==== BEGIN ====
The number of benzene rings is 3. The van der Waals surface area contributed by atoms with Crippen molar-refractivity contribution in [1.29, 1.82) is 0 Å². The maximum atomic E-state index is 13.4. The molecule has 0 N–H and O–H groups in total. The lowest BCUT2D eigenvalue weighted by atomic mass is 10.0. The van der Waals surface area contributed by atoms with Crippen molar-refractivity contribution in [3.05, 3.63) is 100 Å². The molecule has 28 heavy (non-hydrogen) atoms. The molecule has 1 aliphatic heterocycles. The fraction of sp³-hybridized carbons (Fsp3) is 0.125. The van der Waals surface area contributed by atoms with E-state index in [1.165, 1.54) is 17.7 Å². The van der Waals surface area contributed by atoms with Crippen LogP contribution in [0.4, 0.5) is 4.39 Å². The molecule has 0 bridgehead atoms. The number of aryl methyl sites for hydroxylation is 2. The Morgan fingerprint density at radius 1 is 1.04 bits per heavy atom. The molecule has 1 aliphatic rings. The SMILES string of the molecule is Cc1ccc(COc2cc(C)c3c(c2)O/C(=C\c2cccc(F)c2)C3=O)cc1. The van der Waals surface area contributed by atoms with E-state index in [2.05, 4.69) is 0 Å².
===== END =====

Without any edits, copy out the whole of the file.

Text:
The number of benzene rings is 3. The van der Waals surface area contributed by atoms with Crippen molar-refractivity contribution in [1.29, 1.82) is 0 Å². The maximum atomic E-state index is 13.4. The molecule has 0 N–H and O–H groups in total. The lowest BCUT2D eigenvalue weighted by atomic mass is 10.0. The van der Waals surface area contributed by atoms with Crippen molar-refractivity contribution in [3.05, 3.63) is 100 Å². The molecule has 28 heavy (non-hydrogen) atoms. The molecule has 1 aliphatic heterocycles. The fraction of sp³-hybridized carbons (Fsp3) is 0.125. The van der Waals surface area contributed by atoms with E-state index in [1.165, 1.54) is 17.7 Å². The van der Waals surface area contributed by atoms with Crippen LogP contribution in [0.4, 0.5) is 4.39 Å². The molecule has 0 bridgehead atoms. The number of aryl methyl sites for hydroxylation is 2. The Morgan fingerprint density at radius 1 is 1.04 bits per heavy atom. The molecule has 1 aliphatic rings. The SMILES string of the molecule is Cc1ccc(COc2cc(C)c3c(c2)O/C(=C\c2cccc(F)c2)C3=O)cc1. The van der Waals surface area contributed by atoms with E-state index in [2.05, 4.69) is 0 Å².